More recently, when my family stepped in to support my Dad as he was declining with dementia, we were very worried about imposing on his independence by inserting our opinions and “help” in his life. If he said he was fine, who were we to argue? After all, it was his life and he had the right to live as he wanted. But he was becoming anxious, depressed and nervous. Worse, he was losing weight and suffering from skin and digestive problems. It became crystal clear to us that he was not fine when on top of all of these changes, he was clearly no longer able to safely navigate a day in his home and neighborhood. We finally stepped in and pushed him into a move to a graduated care facility. There he began to flourish. He became more and more of himself again — kind, generous, gentle, careful and thoughtful. Over the next three years, he moved twice as his needs advanced. In each move, he blossomed out into the space created by the new, closer boundaries. For my Dad, living in a community of people became a new pathway toward self-actualization. We had been so steeped in the mythology that independence was some sort of optimal mode of living, that we had not even considered the possibility that some select dependencies would re-open pathways to a fulfilling life. Once Dad’s basic needs were met, he felt safe again and returned to the work that had been meaningful to him throughout his life, caring for others.
Maslow’s hierarchy explains why both Dad and our trail crews flourished in highly structured community living. I had seen this social theory before, but had not embraced the reality that basic and psychological needs are sometimes best met by communal effort. The increased risks imposed by dementia in one case and by wilderness on the other were alleviated by increased management and responsibility distributed amongst a number of community members. In a trail crew or in assisted living, one person can start cooking dinner while another breaks into song. Both individuals are contributing to the health and sense of safety of their community, meeting the basic needs of others while, utilizing their talents, they are moving towards self-actualization.
Many schools have given a lot of lip service to collaboration and cooperation in recent years, touting these dispositions as valuable traits for the workplace and helping students to practice them in carefully constructed projects and lessons. But the give and take of community is important, not just in discrete projects or in our work, but in all of the relationships and activities of our our lives. At the Putney School, students gain awareness and respect for their role in community as they participate in the work that sustains the school while maintaining their academic studies. A student’s afternoon may require balancing algebra homework, lacrosse practice, washing dishes in the cafeteria, and cleaning the common room of his dorm. It is an unusual model for a school, but it mirrors “real life”. In a community, we always have responsibility to others, and are always being served by others as well.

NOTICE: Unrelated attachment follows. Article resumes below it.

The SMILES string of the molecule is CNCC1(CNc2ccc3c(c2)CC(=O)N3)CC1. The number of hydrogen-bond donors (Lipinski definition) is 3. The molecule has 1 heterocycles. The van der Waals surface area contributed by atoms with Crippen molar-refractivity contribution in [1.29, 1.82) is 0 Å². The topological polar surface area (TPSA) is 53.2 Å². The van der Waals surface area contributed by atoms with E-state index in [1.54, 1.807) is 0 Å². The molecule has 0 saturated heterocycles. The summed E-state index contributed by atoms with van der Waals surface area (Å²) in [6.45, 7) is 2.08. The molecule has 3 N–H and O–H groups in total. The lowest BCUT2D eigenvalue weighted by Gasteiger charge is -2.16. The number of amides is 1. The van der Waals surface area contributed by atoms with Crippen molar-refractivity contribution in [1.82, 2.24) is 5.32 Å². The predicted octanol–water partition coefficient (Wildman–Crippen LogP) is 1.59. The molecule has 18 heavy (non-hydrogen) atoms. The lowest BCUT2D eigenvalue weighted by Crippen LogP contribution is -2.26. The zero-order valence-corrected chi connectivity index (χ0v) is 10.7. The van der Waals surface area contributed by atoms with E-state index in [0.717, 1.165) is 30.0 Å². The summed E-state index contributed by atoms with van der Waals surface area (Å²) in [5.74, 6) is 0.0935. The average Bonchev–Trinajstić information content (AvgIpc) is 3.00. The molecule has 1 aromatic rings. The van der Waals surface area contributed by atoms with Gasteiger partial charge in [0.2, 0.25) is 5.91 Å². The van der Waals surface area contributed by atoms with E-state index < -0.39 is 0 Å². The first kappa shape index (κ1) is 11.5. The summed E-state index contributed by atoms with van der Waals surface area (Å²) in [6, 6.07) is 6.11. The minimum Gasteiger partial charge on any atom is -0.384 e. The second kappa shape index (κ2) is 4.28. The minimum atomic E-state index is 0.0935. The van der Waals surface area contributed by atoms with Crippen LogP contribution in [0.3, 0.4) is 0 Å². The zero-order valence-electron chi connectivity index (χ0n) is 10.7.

In Maine, a small group of dedicated volunteers is building a new senior living facility that is designed and sustained by the ties that connect people to one another. Inn Along the Way is a “collaborative community offering older adults, and those seeking temporary relief from the responsibilities of caregiving, an environment of support, purpose, and sustainability in a multigenerational and mutually interdependent setting.” Maybe it’s a sign of my middle age, but mutual interdependence sounds much more comforting and more rewarding than independence. The vision of Inn Along the Way seems like one worthy of striving towards integrating into our lives regardless of our age and stage.
In Being Mortal, Atul Gawande juxtaposes the 3 and 4 generation homes that persists in his ancestral home, India, against the one and two generation homes that are more common in the U.S. He describes the advantages and challenges of each. Yes, it’s messy either way, but something sounds more natural in the homes and lives of his relatives in rural India. Being surrounded by family members keeps safety nets close and expands rather than contracts each individual’s reach in the world. Gawande’s description is a good reminder that the interdependence that is central to the mission and practices at places like Putney and Inn Along the Way is not new for people, but it has become less common in some cultures over the last two generations.
A healthy ecosystem depends on many interconnected parts, logically, a healthy human system would as well. Perhaps a close look at changing habitats will offer some clues into the potential pitfalls and successes of our changing patterns of lifestyle and relationship and how we might wish to shape them. I’ll leave that exploration for another time. For now, I am content to reconsider the ways in which I practice and honor mutuality in my life.
We all live in reciprocity, constantly both giving and receiving despite the cultural myth that celebrates independence as a sign of optimal functioning. The risks we take by being vulnerable and open to the service of others are nothing compared to the risks we take by honoring individual independence above our community. We rely on family, friends, neighbors and strangers every day — and they are relying on us. What would it take to rebuild our human connectivity? We can start one relationship and one family at a time. There’s no need for isolation. We are in this together.